Burl Ives, right now anyways. Looking at my playlist panel on Spotify, here’s the rundown: Wes Anderson Movie Music, Joyce Manor, The Dead Ships, Phil Harris, Cloud Nothings, Modern Baseball, Bernard Cribbins, Circa Survive, The Mellomen, Cliff Edwards, Vintage Children’s Classics, Descendents, Jawbreaker and the soundtrack to A Mighty Wind. There’s a mixed up mind for you.
Specific books from your youth played a big role in inspiring you as an artist. Read any good books lately?
Who’s got time to read?! I listen to audio books while I work, though, and I just finished (and really enjoyed) Neil Gaiman’s The Graveyard book. I listen to a lot of C.S. Lewis as well. He had a great mind, and I respect him a lot.
As a lifelong Californian, is there anywhere else in the world you’d uproot for? Or, give us a Southern California Board of Tourism pitch for staying put…?
I probably could live in a bunch of different places, but I really love the South Bay just south of Los Angeles in California though. Five minutes from my house, I can see dolphins almost daily. Watching the pelicans hover in a line above the crashing waves is like a glimpse into the past. I need to and would love to travel more, but I love this place.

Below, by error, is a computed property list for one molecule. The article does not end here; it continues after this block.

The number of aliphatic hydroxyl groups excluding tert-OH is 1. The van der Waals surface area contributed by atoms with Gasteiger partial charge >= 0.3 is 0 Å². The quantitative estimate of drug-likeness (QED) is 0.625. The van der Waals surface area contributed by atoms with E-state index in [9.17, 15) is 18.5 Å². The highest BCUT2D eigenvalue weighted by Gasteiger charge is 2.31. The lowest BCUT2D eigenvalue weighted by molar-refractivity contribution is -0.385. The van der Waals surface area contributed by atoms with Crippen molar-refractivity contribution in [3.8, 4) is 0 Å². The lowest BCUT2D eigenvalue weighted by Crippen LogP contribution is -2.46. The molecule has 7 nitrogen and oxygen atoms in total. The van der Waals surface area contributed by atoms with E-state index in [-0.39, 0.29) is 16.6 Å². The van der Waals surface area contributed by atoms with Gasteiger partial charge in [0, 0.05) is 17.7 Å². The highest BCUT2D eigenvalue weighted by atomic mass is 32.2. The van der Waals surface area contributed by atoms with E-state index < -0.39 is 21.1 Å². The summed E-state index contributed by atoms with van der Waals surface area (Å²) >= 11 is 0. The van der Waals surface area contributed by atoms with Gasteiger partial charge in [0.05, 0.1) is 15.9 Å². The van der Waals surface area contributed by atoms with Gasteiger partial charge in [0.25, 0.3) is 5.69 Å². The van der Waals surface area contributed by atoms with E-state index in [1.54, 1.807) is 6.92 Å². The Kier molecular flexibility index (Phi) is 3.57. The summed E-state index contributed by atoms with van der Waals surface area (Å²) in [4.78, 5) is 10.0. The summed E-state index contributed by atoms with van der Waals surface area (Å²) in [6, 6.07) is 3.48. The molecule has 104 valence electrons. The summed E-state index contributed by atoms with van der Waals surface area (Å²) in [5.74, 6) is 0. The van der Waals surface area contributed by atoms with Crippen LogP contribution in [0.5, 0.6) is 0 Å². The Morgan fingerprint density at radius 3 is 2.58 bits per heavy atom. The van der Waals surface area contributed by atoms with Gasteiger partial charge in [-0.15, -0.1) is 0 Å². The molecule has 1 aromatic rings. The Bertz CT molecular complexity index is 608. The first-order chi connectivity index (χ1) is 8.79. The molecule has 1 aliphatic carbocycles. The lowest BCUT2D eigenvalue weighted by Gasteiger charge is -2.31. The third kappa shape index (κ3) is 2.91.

After talking to you, people often make a point of saying how nice you are. We, of course, agree. But in a sentence, tell us something absolutely rotten about yourself in a fruitless attempt to debunk your nice-guy image.
I am dreadfully and painfully sarcastic, and I also hate kittens.
Nice-guy image remains intact, and no one will believe you about the kittens. What’s coming up next for Craola?
More paintings, books, exhibitions, shows and murals, an animated short movie release and a secret project I can’t talk about yet. I want to keep exploring this world that’s unfolding in my head. It’s the kind of place you can escape to, and perhaps you might get lost in it if you aren’t careful. Hopefully I don’t go insane along the way!